Last summer during a visit from my sister and brother-in-law, we decided to go to the Khyber Pass, a bring-your-own-wine Afghan restaurant, in Montreal. It’s a charming restaurant with great food (great vegetarian options too) and a cozy terrace in the back. One of the great aspects of dining-out in Montreal is that some restaurants have a bring-your-own-wine licence which encourages people to eat out more since you’re not spending a fortune on wine.
Thus, on this occasion, we did just that. We brought 2 bottles of wine and enjoyed a great meal. While discussing with the friendly waiter who had also lived in Victoria, BC (where my sister lived) we got got into great conversation about food and wine. At the end, he asked if I had finished eating and I made a comment like “Yah, you don’t compost leftovers do you?” to which he replied “No, we don’t even recycle wine bottles”.
There I was, Urban Green Girl, who was just told that her 2 wine bottles (completely empty) were going to be thrown into the garbage. He told me 2000 bottles were actually disposed of each week, simply because the owner didn’t want to bother with recycling.
Stunned, I was sure this was illegal. The next day, I called the city of Montreal to inquire on whether it was true that a restaurant, a bring-your-own-wine restaurant no less, was allowed to not recycle. I was instructed to call the Eco-quartier that took care of recycling programs for that area.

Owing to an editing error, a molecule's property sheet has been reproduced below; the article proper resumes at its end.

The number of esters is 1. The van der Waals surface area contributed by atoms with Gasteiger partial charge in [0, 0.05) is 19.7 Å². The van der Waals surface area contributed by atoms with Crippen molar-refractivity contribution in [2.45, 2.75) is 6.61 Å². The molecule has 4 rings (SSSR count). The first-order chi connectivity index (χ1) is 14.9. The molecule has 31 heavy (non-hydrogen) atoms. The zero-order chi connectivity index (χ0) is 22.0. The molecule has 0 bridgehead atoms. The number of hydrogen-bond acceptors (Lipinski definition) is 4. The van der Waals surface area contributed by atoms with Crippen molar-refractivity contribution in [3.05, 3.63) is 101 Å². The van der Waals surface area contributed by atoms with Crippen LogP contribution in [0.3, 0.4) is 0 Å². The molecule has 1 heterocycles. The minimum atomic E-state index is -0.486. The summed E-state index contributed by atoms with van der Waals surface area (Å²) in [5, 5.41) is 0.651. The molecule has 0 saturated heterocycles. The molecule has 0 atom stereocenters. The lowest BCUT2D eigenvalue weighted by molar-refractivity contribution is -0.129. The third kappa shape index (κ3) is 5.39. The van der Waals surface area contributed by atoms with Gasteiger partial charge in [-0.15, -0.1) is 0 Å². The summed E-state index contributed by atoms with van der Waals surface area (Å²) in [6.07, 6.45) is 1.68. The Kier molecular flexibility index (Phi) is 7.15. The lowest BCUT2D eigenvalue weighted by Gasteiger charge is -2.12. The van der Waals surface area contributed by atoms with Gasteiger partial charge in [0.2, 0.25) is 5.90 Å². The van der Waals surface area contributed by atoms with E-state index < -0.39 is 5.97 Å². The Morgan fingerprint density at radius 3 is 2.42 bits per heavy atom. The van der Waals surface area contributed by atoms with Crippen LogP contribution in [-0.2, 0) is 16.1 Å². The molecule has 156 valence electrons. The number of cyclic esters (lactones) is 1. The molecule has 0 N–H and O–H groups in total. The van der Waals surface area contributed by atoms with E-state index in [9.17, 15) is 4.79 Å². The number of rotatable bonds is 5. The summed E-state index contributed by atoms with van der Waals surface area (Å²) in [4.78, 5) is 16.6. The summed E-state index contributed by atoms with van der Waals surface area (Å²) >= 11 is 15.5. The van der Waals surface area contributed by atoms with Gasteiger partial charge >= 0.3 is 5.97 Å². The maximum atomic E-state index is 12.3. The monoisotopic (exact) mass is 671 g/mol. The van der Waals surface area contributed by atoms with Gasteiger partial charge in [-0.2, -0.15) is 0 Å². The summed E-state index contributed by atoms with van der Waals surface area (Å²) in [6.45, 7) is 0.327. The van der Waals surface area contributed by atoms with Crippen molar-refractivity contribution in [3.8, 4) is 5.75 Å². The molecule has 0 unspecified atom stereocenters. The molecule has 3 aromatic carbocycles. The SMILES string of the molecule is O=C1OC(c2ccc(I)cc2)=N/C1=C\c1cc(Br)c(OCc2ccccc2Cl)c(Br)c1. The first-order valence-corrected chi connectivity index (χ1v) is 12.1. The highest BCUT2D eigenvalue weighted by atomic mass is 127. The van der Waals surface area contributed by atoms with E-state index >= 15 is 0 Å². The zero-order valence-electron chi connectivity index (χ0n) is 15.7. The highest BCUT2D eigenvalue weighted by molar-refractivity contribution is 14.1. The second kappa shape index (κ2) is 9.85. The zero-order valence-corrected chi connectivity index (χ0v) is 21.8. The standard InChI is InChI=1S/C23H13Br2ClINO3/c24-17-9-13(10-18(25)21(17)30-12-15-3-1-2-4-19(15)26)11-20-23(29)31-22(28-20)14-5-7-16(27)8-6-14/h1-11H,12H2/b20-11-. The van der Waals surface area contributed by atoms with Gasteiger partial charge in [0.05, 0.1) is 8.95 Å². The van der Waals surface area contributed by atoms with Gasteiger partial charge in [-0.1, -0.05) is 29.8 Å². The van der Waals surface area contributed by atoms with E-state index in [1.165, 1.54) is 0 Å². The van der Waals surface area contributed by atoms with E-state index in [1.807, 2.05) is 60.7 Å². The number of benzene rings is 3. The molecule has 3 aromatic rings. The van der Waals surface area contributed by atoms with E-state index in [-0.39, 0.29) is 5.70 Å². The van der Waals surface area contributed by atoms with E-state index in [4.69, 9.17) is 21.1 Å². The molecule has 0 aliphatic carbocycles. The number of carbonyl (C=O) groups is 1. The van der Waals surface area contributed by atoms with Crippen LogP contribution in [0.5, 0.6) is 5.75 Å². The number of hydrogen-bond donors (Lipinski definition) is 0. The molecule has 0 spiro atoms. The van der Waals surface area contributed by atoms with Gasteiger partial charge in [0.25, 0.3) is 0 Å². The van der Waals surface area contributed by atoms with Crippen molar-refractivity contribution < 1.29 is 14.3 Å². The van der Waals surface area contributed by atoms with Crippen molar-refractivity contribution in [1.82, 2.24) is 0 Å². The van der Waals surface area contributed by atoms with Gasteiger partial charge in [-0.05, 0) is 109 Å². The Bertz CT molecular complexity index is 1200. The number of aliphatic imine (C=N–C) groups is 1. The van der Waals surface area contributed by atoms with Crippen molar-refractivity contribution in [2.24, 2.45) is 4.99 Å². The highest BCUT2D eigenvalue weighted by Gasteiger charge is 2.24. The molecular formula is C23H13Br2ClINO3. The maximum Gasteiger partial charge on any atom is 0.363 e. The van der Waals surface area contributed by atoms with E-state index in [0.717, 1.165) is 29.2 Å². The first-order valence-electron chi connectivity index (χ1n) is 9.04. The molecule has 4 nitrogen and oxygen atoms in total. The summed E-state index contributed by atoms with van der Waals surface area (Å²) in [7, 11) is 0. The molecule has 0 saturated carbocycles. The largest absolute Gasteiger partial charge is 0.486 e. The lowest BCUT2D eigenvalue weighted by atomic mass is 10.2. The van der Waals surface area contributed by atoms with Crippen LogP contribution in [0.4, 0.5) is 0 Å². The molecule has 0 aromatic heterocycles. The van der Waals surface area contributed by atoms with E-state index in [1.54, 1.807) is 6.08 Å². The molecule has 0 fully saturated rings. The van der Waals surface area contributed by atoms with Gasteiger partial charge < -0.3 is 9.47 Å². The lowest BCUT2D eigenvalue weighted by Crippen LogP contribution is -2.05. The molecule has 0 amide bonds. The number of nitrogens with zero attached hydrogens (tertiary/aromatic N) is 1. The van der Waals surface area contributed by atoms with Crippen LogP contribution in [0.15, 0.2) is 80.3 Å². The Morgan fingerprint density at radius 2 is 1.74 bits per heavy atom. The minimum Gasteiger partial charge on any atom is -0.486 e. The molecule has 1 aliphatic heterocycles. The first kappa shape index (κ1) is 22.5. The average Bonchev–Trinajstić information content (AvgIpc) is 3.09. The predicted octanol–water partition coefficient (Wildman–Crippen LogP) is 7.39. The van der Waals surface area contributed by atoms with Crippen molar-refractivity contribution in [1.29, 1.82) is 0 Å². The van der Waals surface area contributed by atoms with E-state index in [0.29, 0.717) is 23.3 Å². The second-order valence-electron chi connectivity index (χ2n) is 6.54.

I called and explained the situtation and said I didn’t want to make a complaint but instead, help the owner start recycling. They told me about a campaign they had that would give 2 large recycling bins for free to the restaurant (normally a $200 value each) and even deliver them.
SUCCESS IN ITS PUREST FORM
They took the restaurant’s info and contacted them to let them know about the program. About a month or so later, I got a call from Eco-quartier letting me know that they had, in fact, started recycling.
This brought a great amount of joy to me, to know that one person, could make a difference and reduce landfill waste by 2000 wine bottles per week.
THE MORAL OF THE STORY
Always give the benefit of the doubt. In this case, the owners were immigrants to Canada and not accustomed to the “importance” of recycling. So, it is important to try to work with them and let them know about services available. If the offer of help is refuted, then you escalate in which ever manner you can. Be creative!
Is it our job to do this? No! But if we don’t and it’s not mandatory by law to recycle (which is the case in Montreal unfortunately), then who will?
We need to fight for environmental protection until it becomes important enough that we can trust our elected officials to take care of it, but until then, FIGHT!
* BTW – In case you’re wondering, I carried the empty wine bottles home with me that night to recycle them